Learning by Doing

Some Canadian law schools are looking at ways to offer more experiential education:

Regardless of the type of experiential learning, whether it’s participating in one of the law school’s clinics or one of its various intensive programs, [Osgoode dean Lorne Sossin] says it breaks down the barriers between the classroom and community, effectively creating better learning opportunities for students. “What we’re hoping is it sets our graduates up to have a real advantage that not every graduate of every law school will have,” he says.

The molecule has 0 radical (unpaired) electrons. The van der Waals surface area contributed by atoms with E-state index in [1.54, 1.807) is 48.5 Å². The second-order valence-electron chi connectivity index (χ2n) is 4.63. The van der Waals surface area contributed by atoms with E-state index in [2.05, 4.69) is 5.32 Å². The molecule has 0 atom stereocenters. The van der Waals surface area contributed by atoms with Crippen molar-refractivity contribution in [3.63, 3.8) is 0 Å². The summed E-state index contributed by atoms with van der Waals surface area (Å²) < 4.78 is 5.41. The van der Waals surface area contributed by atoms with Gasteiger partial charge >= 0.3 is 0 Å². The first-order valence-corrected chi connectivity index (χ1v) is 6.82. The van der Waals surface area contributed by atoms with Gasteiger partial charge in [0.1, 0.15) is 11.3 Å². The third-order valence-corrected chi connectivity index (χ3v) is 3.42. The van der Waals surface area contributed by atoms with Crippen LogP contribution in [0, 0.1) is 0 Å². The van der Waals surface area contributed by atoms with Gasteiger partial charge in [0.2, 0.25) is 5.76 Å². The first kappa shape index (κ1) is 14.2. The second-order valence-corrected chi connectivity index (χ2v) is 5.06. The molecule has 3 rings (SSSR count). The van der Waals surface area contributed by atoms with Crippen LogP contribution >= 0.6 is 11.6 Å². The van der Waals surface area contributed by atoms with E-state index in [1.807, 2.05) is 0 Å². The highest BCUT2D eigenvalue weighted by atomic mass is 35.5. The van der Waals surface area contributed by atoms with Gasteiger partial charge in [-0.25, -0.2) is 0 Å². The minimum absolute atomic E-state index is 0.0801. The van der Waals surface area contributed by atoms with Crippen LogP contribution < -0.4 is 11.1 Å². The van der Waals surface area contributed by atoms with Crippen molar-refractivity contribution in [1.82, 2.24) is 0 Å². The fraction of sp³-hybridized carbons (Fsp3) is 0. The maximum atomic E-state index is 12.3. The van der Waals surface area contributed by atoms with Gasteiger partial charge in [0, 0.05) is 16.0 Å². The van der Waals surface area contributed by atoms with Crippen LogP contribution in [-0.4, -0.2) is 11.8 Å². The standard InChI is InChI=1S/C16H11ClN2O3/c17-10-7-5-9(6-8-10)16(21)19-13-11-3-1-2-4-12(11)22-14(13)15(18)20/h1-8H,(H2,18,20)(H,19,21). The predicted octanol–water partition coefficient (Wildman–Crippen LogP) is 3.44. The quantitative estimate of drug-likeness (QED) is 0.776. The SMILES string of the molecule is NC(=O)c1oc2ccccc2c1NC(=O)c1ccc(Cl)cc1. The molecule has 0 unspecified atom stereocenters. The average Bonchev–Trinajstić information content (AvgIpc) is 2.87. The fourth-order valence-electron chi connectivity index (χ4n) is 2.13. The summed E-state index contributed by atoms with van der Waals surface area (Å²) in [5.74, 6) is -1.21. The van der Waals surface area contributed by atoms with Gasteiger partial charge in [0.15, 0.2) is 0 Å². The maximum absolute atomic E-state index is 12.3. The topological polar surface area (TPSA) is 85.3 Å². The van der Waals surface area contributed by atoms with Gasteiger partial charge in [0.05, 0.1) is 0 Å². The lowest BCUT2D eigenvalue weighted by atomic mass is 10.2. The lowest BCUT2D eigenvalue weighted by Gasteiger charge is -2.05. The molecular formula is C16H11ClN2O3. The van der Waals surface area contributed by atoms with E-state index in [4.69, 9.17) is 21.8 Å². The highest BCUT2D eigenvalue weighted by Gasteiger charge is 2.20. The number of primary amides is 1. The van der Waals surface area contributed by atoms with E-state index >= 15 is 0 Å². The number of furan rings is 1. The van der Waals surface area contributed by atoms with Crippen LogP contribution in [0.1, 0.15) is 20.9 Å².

But not all are conviced that experiential education is needed in Canada, where students are already required to article for one year after law school.

Nancy Stitt, director of student programs at Goodmans LLP, says law firms aren’t necessarily interested in having more experiential learning at law schools either. “The main purpose of the law schools is not to teach the practical skills. The skills that lawyers will need will vary so much depending on what they end up doing and where they end up going,” she says. “I think the practical options that they give at the law schools should be that; they should be options.”

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